Good firearms instructors aren’t all that hard to find if you know how to spot a good one.
Taking on the role of firearms student might be intimidating, but rest assured: it’s intimidating no matter what your level. That’s why it’s so important that Every. Single. Instructor. Continue to be a student on another instructor’s firing line. Here’s how you spot an instructor you want to train with.
Good instructors never stop training
Kathy Jackson of The Cornered Cat knows a thing or two about mindset. While investigating the perspective of a firearms student, she reveals that people often don’t know what they don’t know until they push themselves to learn more. And, there’s always more to learn. Sometimes, students become more advanced learners or even instructors and, at some point, they decide there is no more they can be taught. Those people are dangerous.
Shooting skills are corruptible and perishable. A slight wobble in a solid grip could, with enough “practice,” morph into a really ineffectual grip without a skilled eye applying his or her own best practices to correct it. An instructor’s sloppy re-holster when demonstrating on the line sends the wrong message to his students about re-holstering safely. Every instructor needs to continue to be a student under a variety of good teachers. Anyone who says otherwise has just decided to stop learning and growing as a shooter.
Good instructors understand that practice only reinforces training
Last weekend, I was a student in Karl Rehn’s “Beyond the Basics” class at KR Training. I am always humbled by the opportunity to learn from truly skilled instructors, and to gain a new perspective on training and new techniques that will benefit my students. This class provided ample opportunity for both (as well as helping me figure out that I had developed a bad grip habit that could have really derailed me if Karl hadn’t pointed it out). Karl compares skill development to digging a “hole” in the brain, a sort of a well where you put all the training and practice. These are the skills you’ll revert to when under stress, such as in a defensive situation. The more you practice, the deeper the hole becomes and the more ingrained your shooting skills. For better or worse, when you practice, you’re reinforcing whatever habits you already have. That doesn’t mean you’re improving as a shooter, and it’s disingenuous for an instructor to tell you to practice without telling you what to practice.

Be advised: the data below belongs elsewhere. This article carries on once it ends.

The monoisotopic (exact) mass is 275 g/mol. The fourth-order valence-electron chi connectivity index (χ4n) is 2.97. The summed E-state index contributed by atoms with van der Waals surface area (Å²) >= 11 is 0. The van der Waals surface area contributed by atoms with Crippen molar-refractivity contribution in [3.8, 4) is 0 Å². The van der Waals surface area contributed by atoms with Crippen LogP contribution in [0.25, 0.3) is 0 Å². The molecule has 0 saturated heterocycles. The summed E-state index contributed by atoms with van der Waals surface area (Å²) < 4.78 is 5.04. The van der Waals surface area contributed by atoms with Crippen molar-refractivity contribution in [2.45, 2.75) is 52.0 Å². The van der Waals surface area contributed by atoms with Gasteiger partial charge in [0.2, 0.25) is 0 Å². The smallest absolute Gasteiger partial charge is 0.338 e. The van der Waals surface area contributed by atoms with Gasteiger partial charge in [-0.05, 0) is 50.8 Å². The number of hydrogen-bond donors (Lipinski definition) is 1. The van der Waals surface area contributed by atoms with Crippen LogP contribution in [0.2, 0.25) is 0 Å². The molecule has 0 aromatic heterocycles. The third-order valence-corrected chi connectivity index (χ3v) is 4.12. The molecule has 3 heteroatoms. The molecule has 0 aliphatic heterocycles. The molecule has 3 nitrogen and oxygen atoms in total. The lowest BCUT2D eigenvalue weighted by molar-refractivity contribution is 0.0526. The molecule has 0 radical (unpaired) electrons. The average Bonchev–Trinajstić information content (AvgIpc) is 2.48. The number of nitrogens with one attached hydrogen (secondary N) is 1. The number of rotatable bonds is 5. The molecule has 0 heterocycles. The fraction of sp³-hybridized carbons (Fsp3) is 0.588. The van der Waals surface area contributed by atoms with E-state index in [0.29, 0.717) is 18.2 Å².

Hundreds of round downrange, plus range fees, can get pretty expensive. Spending that money on a couple of hours with a good instructor, however, can help you pinpoint exactly what you need to work on and how to practice most effectively. Sometimes, the exact right practice to reinforce good habits and skills doesn’t even involve range time.
Good instructors are safe instructors
If you don’t have the Four Rules of Gun Safety memorized, post them somewhere in your home so you see them enough that you do. But, that’s not enough. A good instructor spends a good deal of time ensuring that everyone follows the rules, all the time, and then they do the same ad nauseum. If you see an instructor not practicing really annoyingly exaggerated safety habits (H/T April Strong of Holding Strong in Cheyenne, WY), it’s time to find a different instructor. If the teacher doesn’t show respect for the deadly weapons in his or her charge, that’s a failure on the most basic level and points to an overall lack of respect for firearms.
If you’re ever uncomfortable or feel unsafe in a firearms class or on a firing line, don’t be afraid to address it right away, or just leave the area. Your safety trumps any social constraints about rudeness. Be sure you let the instructor or safety officer know why you left or what made you feel unsafe; it’s the only way they’ll have a chance to improve their safety practices for later classes. A good instructor will thank you for bringing it to their attention.